GLOBAL ECONOMY

Tech Companies Creating An Underclass Of Latino, Black Service Workers In Silicon Valley

LOS ANGELES, CA - JUNE 10:   A janitor walks down a hallway inside of E3 Electronic Entertainment Expo June 10, 2014 in Los Angeles, California. The annual video game conference and show runs June 10-12.  (Photo by Dan R. Krauss/Getty Images)

LOS ANGELES, CA - JUNE 10: A janitor walks down a hallway inside of E3 Electronic Entertainment Expo June 10, 2014 in Los Angeles, California. The annual video game conference and show runs June 10-12. (Photo by Dan R. Krauss/Getty Images)  (2014 Getty Images)

The lack of diversity in the technology field was once again put on display as a new report released this week stated that Silicon Valley is creating an underclass of low-wage, mostly Latino and African-American service laborers working at some of the most profitable companies in the world.

Just weeks after internal reports released by tech giants like Apple and Facebook found that these companies rely primarily on white and Asian men for their top-paying jobs, Working Partnerships US’s report found that while Santa Clara County's workforce is 28 percent Latino or African-American, they make up just a tiny percentage of professionals inside technology companies – and most work in the service industries on the campuses of the companies.

Four out of 10 security guards, seven out of 10 janitors and three-quarters of grounds maintenance workers in Silicon Valley are black or Hispanic, the report found.

“The service workers who are a critical part of the industry's business model deserve to make a living wage and share in the wealth and prosperity of the industry, just as the engineers and coders do," Derecka Mehrens, executive director of Working Partnerships USA, told USA Today. "These numbers represent real people: black and Hispanic workers who work hard but remain in poverty. Their jobs make this valley work. The people who protect and serve Silicon Valley's new elite need deserve dignity in their own occupations."

While Silicon Valley has been touted in recent years as the land of opportunity for up-and-coming geeks looking to make millions on new designs, this is not the case for many low wage-workers struggling to make ends meet in the increasingly pricey northern California neighborhoods.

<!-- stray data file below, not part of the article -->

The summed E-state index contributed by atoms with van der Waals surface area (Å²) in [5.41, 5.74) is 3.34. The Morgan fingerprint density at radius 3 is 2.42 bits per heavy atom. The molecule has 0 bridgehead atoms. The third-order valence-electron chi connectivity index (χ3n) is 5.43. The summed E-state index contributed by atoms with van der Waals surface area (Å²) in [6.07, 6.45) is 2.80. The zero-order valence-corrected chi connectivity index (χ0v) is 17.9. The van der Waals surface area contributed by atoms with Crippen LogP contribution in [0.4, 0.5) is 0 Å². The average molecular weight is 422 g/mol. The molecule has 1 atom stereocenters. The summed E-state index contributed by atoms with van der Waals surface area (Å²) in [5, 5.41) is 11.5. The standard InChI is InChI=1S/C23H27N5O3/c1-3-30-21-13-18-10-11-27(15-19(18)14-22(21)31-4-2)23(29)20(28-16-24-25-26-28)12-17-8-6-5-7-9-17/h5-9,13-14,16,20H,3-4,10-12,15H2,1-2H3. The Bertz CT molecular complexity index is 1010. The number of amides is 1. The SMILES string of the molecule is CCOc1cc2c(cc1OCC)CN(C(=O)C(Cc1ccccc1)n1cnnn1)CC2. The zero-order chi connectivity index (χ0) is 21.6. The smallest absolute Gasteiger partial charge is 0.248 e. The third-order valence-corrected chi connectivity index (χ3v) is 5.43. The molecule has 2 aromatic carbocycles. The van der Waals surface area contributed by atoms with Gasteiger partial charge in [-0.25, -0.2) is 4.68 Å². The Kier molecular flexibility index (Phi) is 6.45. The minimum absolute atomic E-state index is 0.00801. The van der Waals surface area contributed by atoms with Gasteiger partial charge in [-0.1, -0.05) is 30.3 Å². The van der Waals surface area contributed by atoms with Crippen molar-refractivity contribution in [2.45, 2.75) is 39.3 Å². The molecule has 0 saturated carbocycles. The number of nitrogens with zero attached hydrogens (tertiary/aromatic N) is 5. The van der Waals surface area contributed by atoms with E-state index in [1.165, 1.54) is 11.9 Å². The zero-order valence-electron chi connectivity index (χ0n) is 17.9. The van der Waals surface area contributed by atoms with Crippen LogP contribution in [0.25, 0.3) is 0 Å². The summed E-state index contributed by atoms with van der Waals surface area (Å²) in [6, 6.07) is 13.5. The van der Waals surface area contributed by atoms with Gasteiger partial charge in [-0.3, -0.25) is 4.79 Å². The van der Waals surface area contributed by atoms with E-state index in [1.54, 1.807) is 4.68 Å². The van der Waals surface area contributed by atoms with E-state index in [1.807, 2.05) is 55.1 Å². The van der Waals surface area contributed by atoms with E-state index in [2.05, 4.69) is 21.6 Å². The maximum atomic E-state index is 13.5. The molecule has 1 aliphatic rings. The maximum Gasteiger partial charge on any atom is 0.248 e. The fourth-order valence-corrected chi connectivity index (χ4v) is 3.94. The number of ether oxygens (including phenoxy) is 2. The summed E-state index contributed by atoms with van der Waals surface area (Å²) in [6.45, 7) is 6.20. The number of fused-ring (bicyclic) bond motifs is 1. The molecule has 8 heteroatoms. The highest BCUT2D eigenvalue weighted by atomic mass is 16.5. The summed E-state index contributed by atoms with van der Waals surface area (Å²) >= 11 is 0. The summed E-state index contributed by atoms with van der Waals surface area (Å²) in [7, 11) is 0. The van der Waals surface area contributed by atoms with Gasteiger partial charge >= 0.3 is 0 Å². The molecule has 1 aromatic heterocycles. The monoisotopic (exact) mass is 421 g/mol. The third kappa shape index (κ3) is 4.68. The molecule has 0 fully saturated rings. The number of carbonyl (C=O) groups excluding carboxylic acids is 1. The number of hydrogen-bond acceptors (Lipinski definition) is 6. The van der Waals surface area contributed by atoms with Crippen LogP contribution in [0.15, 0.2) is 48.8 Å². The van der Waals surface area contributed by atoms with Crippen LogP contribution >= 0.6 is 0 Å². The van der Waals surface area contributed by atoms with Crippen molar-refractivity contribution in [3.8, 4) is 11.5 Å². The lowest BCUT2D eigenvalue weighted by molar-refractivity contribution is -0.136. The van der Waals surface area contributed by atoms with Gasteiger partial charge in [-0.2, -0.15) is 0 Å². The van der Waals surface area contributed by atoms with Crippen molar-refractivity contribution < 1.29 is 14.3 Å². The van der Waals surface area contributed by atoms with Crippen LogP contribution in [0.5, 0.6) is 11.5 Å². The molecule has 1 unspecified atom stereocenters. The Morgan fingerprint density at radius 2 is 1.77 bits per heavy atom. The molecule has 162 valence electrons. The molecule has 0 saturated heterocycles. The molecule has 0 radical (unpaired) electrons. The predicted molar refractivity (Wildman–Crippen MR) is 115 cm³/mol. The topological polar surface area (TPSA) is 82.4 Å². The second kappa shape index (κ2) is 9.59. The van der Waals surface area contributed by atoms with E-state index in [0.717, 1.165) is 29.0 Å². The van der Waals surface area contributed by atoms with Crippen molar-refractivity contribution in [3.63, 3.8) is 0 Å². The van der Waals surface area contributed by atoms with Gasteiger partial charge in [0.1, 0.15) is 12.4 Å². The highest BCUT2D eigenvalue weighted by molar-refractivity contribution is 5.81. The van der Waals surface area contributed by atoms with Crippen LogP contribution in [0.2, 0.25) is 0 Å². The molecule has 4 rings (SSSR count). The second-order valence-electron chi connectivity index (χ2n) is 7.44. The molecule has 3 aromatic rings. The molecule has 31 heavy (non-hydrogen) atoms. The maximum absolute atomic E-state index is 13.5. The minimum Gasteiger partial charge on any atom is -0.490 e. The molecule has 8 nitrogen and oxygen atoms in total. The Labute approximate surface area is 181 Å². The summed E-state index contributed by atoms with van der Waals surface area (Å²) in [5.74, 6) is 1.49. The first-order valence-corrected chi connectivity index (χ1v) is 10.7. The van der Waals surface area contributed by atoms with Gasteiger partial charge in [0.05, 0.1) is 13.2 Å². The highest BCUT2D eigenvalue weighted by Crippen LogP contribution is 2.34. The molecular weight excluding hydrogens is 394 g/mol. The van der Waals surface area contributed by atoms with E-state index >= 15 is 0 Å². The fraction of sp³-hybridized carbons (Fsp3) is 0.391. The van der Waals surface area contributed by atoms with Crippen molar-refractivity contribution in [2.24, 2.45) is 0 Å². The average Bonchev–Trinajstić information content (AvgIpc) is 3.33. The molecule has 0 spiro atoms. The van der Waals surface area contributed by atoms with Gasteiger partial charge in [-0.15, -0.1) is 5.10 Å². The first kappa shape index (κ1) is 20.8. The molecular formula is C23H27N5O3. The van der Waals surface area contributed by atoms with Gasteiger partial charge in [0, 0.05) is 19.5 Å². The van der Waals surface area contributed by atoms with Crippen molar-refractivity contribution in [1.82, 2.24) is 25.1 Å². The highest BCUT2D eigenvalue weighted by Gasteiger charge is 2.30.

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For every one tech job, four service workers are needed and these laborers don’t work for Apple, Microsoft or Google. They are hired through contract companies and do not receive the pay or benefits that have been given to the coders and designers whose desks they clean.

"This is the new Silicon Valley model. Companies have two work forces: their professional work force and their contract work force," said Russell Hancock, president and CEO of Joint Venture Silicon Valley. "It's a bifurcated system. You have the high-end work force: the architects, coders and sophisticated PhDs, and you invest heavily in them and feed them and create this cocoon-like environment that answers their every need. And then, on the other hand, you need armies of people doing basic functions, so you set up a separate and distinct system for them."

While the median hourly income for a software developer in Santa Clara County is $63.62, janitors only make $11.39 and security guards $14.17, according to the California Employment Development Department.

Many of these service workers also receive little to no health benefits or retirement plans, with 59 percent of building and grounds cleaning jobs and 55 percent of private protective service jobs not doling out sick pay.

Working Partnerships US suggests a $5 raise would be enough to lift a security into self-sufficiency and would only amount to a rounding error for accountants working at these tech companies.

"All workers in the tech industry from all levels deserve good jobs and the opportunity to provide for their families," Eulogia Figueroa, a janitor on Apple's Cupertino, Calif., campus told USA Today.

Apple hasn’t addressed the pay for its service workers but it did recently acknowledge its workforce isn't as diverse as it should be. Apple CEO Tim Cook expressed his disappointment in a letter posted alongside the company's data. Lower-level executives of the other tech companies had addressed diversity when they disclosed the compositions of their workforces.

"Let me say up front: As CEO, I'm not satisfied with the numbers on this page," Cook wrote. "They're not new to us, and we've been working hard for quite some time to improve them."

The Associated Press contributed to this report.

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